Tag Archives: california

The Place To Go In The California Central Valley

The warm stratosphere in the United States shows up as below normal temperature anomalies, fitting in to the STI’s definition. Above normal temperature anomalies tend to lead to below normal temperature anomalies, and vice versa. Ground-level temperature verification from November 14th to November 28th, approximately 2-4 weeks after the height of this US upper stratospheric warming event, is nearly identical to the temperature anomalies experienced in the stratosphere. Now, take a look at this image of upper stratospheric temperature anomalies for December 7th. We see a strong body of above normal anomalies in the United States, as well as Central/Eastern Europe into East Asia. It is no coincidence that sea surface temperature anomalies reflect this atmospheric pattern. It’s no coincidence that we saw strong above normal temperatures across the North Pacific in response to those below normal stratospheric anomalies in late November. So bitter in fact that it might bust my November temperature forecast.

This data came as a result of analyzing the stratosphere, and determining the placement of temperature anomalies. Significantly below normal anomalies are observed across Canada, the North Pacific and far northeast Asia. From Alaska, south into the British Columbia and Pacific Northwest regions, negative height anomalies were observed on September 17th. In the other highlighted region, positive height anomalies were extending from the Bering Sea into the waters north of Hawaii. These few days between the end of October and the start of November also included slightly above normal stratospheric temperatures diving south from Canada, with below normal temperatures observed in the Pacific Northwest. Although not shown, we also saw a closed upper level low placed due south of that ridge in the Bering Sea, forming a Rex Block pattern. Between October 30 and the first few days of November, the Central and East US experienced above normal temperatures in the upper stratosphere.

Above is an image I modified from the upper air pattern of the European model. Last night both the GFS and European gave the whole mid Atlantic over 10 inches of snow and since they they have spread out. As usual there is a model spread and the GFS is showing its bias of shooting storms out to sea. Take the above European solution and move it in between this model spread and you have one ugly early season mid Atlantic snowstorm. If we take that verification window from the late November warming (December 14-28), we can expect that timeframe to be colder than normal in the US. The regions that saw above normal stratospheric temperatures, including the Central and East US, as well as Canada, saw below normal temperatures during this timeframe. This is displayed well in the Climate Prediction Center’s reanalysis of the 30th in the image above. Storm Prediction Center provides tornado and severe weather watches for the contiguous United States along with a suite of hazardous weather forecasts. For the Law of Large Numbers to Condensation, these lotto prediction formulas can be found everywhere you look on the internet, just do a quick google search and there are millions of hits.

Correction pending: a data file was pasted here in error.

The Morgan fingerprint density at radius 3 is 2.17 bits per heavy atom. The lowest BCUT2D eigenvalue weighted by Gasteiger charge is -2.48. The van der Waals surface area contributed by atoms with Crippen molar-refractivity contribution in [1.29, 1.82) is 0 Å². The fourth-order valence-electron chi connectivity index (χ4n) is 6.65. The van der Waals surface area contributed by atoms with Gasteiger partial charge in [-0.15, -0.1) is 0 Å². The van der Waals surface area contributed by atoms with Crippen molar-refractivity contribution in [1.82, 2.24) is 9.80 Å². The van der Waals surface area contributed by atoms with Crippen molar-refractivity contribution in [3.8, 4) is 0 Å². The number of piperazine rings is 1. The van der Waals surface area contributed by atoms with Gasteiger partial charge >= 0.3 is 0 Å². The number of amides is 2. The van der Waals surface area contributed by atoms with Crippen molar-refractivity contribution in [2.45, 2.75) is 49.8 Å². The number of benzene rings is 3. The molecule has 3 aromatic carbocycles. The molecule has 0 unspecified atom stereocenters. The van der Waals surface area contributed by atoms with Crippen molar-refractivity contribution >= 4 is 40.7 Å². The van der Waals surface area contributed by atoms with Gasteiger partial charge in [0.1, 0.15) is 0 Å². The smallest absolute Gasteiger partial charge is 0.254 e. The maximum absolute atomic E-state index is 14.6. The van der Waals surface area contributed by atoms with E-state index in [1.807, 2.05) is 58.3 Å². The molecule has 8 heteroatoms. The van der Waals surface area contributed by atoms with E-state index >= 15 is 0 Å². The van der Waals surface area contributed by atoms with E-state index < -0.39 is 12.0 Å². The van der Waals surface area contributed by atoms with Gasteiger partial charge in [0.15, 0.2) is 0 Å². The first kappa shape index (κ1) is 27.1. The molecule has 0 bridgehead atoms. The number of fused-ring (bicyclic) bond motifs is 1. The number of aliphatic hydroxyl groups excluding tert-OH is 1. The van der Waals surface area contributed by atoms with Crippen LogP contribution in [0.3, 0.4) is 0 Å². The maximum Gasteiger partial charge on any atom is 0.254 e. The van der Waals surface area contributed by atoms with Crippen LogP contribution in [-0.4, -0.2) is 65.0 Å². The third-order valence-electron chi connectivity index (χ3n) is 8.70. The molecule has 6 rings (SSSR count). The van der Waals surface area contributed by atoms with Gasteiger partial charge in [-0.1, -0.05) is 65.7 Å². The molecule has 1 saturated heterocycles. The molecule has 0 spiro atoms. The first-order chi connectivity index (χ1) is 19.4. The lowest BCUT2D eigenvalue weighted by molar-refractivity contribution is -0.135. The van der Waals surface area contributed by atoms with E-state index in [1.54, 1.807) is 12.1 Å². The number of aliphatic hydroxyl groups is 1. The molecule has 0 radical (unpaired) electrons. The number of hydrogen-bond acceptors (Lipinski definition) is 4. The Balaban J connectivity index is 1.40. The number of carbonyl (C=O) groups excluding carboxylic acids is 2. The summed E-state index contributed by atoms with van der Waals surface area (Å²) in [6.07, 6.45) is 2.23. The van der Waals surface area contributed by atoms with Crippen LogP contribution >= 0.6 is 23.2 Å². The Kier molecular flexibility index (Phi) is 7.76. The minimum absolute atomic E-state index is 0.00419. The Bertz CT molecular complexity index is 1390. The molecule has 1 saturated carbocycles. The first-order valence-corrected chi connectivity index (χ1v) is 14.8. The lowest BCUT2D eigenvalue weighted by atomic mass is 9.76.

An idea: every major city could have a nowcasting weather broadcast on the internet, updating the current weather situation every 15 minutes. The latest developments in seasonal to decadal forecasting involve fully coupled models of the ocean and atmosphere, both of which have to be initialized for the current state of the climate system from observations. You can view the latest weather updates by simply taking a glance at your phone’s home screen, where it automatically posts weather info, and all without having to launch the application. I’ve discussed the importance of realizing an ocean-atmosphere relationship for some time, and this latest evidence is only adding credibility to that relationship. Arctic air has a similar relationship with snow cover. The answer to that question is going to lie with how this vortex sets up over Canada and how much cold air presses ahead of the storm. What I am confident in is that this setup will produce very bitter cold air for this time of year late next week regardless if this storm effects the Northeast.